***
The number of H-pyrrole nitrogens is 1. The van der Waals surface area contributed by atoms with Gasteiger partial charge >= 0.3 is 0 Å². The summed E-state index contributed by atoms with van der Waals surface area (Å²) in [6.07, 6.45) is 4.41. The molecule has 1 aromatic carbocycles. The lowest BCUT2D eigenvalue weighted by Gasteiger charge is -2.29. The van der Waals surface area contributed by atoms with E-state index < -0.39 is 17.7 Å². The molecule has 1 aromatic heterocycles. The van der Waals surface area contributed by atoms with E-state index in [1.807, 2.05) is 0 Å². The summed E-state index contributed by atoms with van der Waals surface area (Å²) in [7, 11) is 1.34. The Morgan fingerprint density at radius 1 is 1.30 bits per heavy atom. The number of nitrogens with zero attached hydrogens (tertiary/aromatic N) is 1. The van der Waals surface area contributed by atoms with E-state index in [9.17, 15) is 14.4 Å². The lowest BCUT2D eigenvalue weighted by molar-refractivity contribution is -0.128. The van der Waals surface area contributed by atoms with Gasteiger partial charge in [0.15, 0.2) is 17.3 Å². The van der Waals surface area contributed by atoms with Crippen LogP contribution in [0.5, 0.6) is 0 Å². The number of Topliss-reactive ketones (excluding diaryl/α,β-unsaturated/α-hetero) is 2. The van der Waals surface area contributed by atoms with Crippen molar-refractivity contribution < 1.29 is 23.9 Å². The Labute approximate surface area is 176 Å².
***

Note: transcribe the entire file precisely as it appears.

The number of H-pyrrole nitrogens is 1. The van der Waals surface area contributed by atoms with Gasteiger partial charge >= 0.3 is 0 Å². The summed E-state index contributed by atoms with van der Waals surface area (Å²) in [6.07, 6.45) is 4.41. The molecule has 1 aromatic carbocycles. The lowest BCUT2D eigenvalue weighted by Gasteiger charge is -2.29. The van der Waals surface area contributed by atoms with E-state index < -0.39 is 17.7 Å². The molecule has 1 aromatic heterocycles. The van der Waals surface area contributed by atoms with E-state index in [1.807, 2.05) is 0 Å². The summed E-state index contributed by atoms with van der Waals surface area (Å²) in [7, 11) is 1.34. The Morgan fingerprint density at radius 1 is 1.30 bits per heavy atom. The number of nitrogens with zero attached hydrogens (tertiary/aromatic N) is 1. The van der Waals surface area contributed by atoms with E-state index in [9.17, 15) is 14.4 Å². The lowest BCUT2D eigenvalue weighted by molar-refractivity contribution is -0.128. The van der Waals surface area contributed by atoms with Gasteiger partial charge in [0.15, 0.2) is 17.3 Å². The van der Waals surface area contributed by atoms with Crippen LogP contribution in [0.5, 0.6) is 0 Å². The number of Topliss-reactive ketones (excluding diaryl/α,β-unsaturated/α-hetero) is 2. The van der Waals surface area contributed by atoms with Crippen molar-refractivity contribution < 1.29 is 23.9 Å². The Labute approximate surface area is 176 Å².